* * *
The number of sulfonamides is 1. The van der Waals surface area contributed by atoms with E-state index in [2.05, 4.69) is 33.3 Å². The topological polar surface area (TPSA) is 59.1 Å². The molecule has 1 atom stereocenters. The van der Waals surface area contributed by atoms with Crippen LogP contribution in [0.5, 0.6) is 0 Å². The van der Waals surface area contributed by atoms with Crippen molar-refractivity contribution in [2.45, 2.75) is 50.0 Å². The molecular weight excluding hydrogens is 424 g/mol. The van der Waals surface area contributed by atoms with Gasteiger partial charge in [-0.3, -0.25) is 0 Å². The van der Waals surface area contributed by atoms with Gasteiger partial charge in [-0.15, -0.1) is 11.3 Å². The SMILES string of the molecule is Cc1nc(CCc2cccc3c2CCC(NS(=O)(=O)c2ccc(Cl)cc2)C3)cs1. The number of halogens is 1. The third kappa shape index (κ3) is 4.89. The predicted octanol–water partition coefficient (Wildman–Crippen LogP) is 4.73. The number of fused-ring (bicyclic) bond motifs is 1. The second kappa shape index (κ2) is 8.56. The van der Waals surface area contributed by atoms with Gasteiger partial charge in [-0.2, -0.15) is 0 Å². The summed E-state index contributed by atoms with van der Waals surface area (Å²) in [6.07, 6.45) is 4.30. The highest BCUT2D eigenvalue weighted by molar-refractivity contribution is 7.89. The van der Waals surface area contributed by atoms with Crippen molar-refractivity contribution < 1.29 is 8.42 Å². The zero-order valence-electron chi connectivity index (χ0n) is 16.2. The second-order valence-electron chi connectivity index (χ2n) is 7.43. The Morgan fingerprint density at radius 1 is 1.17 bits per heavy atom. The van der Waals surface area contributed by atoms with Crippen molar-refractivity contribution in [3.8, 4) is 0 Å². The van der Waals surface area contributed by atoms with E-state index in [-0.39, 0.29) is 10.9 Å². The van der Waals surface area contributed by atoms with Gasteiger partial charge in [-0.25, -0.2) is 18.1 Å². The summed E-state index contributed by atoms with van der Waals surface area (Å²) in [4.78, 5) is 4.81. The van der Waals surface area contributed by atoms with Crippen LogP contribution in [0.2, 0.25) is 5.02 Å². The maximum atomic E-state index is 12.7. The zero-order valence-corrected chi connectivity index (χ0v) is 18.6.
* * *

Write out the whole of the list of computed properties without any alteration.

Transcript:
The number of sulfonamides is 1. The van der Waals surface area contributed by atoms with E-state index in [2.05, 4.69) is 33.3 Å². The topological polar surface area (TPSA) is 59.1 Å². The molecule has 1 atom stereocenters. The van der Waals surface area contributed by atoms with Crippen LogP contribution in [0.5, 0.6) is 0 Å². The van der Waals surface area contributed by atoms with Crippen molar-refractivity contribution in [2.45, 2.75) is 50.0 Å². The molecular weight excluding hydrogens is 424 g/mol. The van der Waals surface area contributed by atoms with Gasteiger partial charge in [-0.3, -0.25) is 0 Å². The van der Waals surface area contributed by atoms with Gasteiger partial charge in [-0.15, -0.1) is 11.3 Å². The SMILES string of the molecule is Cc1nc(CCc2cccc3c2CCC(NS(=O)(=O)c2ccc(Cl)cc2)C3)cs1. The number of halogens is 1. The third kappa shape index (κ3) is 4.89. The predicted octanol–water partition coefficient (Wildman–Crippen LogP) is 4.73. The number of fused-ring (bicyclic) bond motifs is 1. The second kappa shape index (κ2) is 8.56. The van der Waals surface area contributed by atoms with Gasteiger partial charge in [-0.2, -0.15) is 0 Å². The summed E-state index contributed by atoms with van der Waals surface area (Å²) in [6.07, 6.45) is 4.30. The highest BCUT2D eigenvalue weighted by molar-refractivity contribution is 7.89. The van der Waals surface area contributed by atoms with Crippen molar-refractivity contribution < 1.29 is 8.42 Å². The zero-order valence-electron chi connectivity index (χ0n) is 16.2. The second-order valence-electron chi connectivity index (χ2n) is 7.43. The Morgan fingerprint density at radius 1 is 1.17 bits per heavy atom. The van der Waals surface area contributed by atoms with Crippen molar-refractivity contribution in [3.8, 4) is 0 Å². The van der Waals surface area contributed by atoms with E-state index in [-0.39, 0.29) is 10.9 Å². The van der Waals surface area contributed by atoms with Gasteiger partial charge in [-0.25, -0.2) is 18.1 Å². The summed E-state index contributed by atoms with van der Waals surface area (Å²) in [4.78, 5) is 4.81. The van der Waals surface area contributed by atoms with Crippen LogP contribution in [0.2, 0.25) is 5.02 Å². The maximum atomic E-state index is 12.7. The zero-order valence-corrected chi connectivity index (χ0v) is 18.6.